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por Vítor Cunha, em 01.02.07

Chirac Strays From Assailing a Nuclear Iran

Published: February 1, 2007

PARIS, Jan. 31 — President Jacques Chirac said this week that if Iran had one or two nuclear weapons, it would not pose a big danger, and that if Iran were to launch a nuclear weapon against a country like Israel, it would lead to the immediate destruction of Tehran.

The remarks, made in an interview on Monday with The New York Times, The International Herald Tribune and Le Nouvel Observateur, a weekly magazine, were vastly different from stated French policy and what Mr. Chirac has often said.

On Tuesday, Mr. Chirac summoned the same journalists back to Élysée Palace to retract many of his remarks.

Mr. Chirac said repeatedly during the second interview that he had spoken casually and quickly the day before because he believed he had been talking about Iran off the record.

“I should rather have paid attention to what I was saying and understood that perhaps I was on the record,” he said.

The tape-recorded, on-the-record interview was conducted under an agreement that it would not be published until Thursday, when Le Nouvel Observateur appears on newsstands.

On Monday, Mr. Chirac began by describing as “very dangerous” Iran’s refusal to stop producing enriched uranium, which can be used to produce electricity or to make nuclear weapons. Then he made his remarks about a nuclear-armed Iran.

“I would say that what is dangerous about this situation is not the fact of having a nuclear bomb,” he said. “Having one or perhaps a second bomb a little later, well, that’s not very dangerous.

“But what is very dangerous is proliferation. This means that if Iran continues in the direction it has taken and totally masters nuclear-generated electricity, the danger does not lie in the bomb it will have, and which will be of no use to it.”

Mr. Chirac said it would be an act of self-destruction for Iran to use a nuclear weapon against another country.

“Where will it drop it, this bomb? On Israel?” Mr. Chirac asked. “It would not have gone 200 meters into the atmosphere before Tehran would be razed.”

It was unclear whether Mr. Chirac’s initial remarks reflected what he truly believes. If so, it suggests a growing divide with American policy, which places the highest priority on stopping Iran from gaining the capacity to produce nuclear weapons.

Mr. Chirac has privately expressed the view occasionally in the past year that a nuclear-armed Iran might be inevitable and that it could try to sell the technology to other countries. But publicly the policy has been very different. In fact, Élysée Palace prepared a heavily edited 19-page transcript of the Monday interview that excluded Mr. Chirac’s assessment of a nuclear-armed Iran.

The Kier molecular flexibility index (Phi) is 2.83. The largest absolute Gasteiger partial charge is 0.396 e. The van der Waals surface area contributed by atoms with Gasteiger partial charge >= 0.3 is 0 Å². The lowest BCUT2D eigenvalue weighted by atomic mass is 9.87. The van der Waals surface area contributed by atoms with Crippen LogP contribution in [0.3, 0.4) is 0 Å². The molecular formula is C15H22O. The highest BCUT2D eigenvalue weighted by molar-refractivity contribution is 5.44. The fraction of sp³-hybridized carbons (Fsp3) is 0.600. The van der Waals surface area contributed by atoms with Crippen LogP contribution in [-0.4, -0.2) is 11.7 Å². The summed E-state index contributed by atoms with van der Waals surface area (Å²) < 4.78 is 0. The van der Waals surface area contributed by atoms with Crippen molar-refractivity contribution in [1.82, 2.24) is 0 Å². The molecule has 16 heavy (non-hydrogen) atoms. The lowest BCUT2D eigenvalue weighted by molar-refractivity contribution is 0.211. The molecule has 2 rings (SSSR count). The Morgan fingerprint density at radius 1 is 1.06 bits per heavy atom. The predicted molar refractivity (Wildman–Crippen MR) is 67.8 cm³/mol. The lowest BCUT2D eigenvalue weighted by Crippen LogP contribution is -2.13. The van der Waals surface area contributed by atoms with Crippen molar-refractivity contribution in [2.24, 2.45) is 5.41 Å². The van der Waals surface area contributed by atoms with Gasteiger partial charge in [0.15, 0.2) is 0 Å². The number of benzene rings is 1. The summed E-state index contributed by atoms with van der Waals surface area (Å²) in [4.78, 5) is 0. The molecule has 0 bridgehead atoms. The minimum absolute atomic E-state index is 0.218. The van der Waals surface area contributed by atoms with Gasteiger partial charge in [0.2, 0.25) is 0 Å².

The transcript even inserted a line that Mr. Chirac had not said that read, “I do not see what type of scenario could justify Iran’s recourse to an atomic bomb.”

There are divisions within the French government — and between Europe and the United States — about how much Iran should be punished for behavior that the outside world might not be able to change. Some French officials worry that the more aggressive course of action by the United States toward Iran will lead to a confrontation like the Iraq war, which France opposed.

In noting the sanctions against Iran that were imposed last month by the Security Council, Mr. Chirac warned Tuesday that escalation of the conflict by both sides was unwise. “Of course we can go further and further, or higher and higher up the scale in the reactions from both sides,” he said. “This is certainly not our thinking nor our intention.”

In the Monday interview, Mr. Chirac argued that Iran’s possession of a nuclear weapon was less important than the arms race that would ensue.

“It is really very tempting for other countries in the region that have large financial resources to say: ‘Well, we too are going to do that; we’re going to help others do it,’ ” he said. “Why wouldn’t Saudi Arabia do it? Why wouldn’t it help Egypt to do so as well? That is the real danger.”

Earlier this month, Mr. Chirac had planned to send his foreign minister to Iran to help resolve the crisis in Lebanon. The venture collapsed after Saudi Arabia and Egypt opposed the trip and members of his own government said it would fail.

Mr. Chirac, who is 74 and months away from ending his second term as president, suffered a neurological episode in 2005 and is said by French officials to have become much less precise in conversation.

Mr. Chirac spent much of the second interview refining his remarks of the previous day.

He retracted, for example, his comment that Tehran would be destroyed if Iran launched a nuclear weapon. “I retract it, of course, when I said, ‘One is going to raze Tehran,’ ” he said.

New York Times

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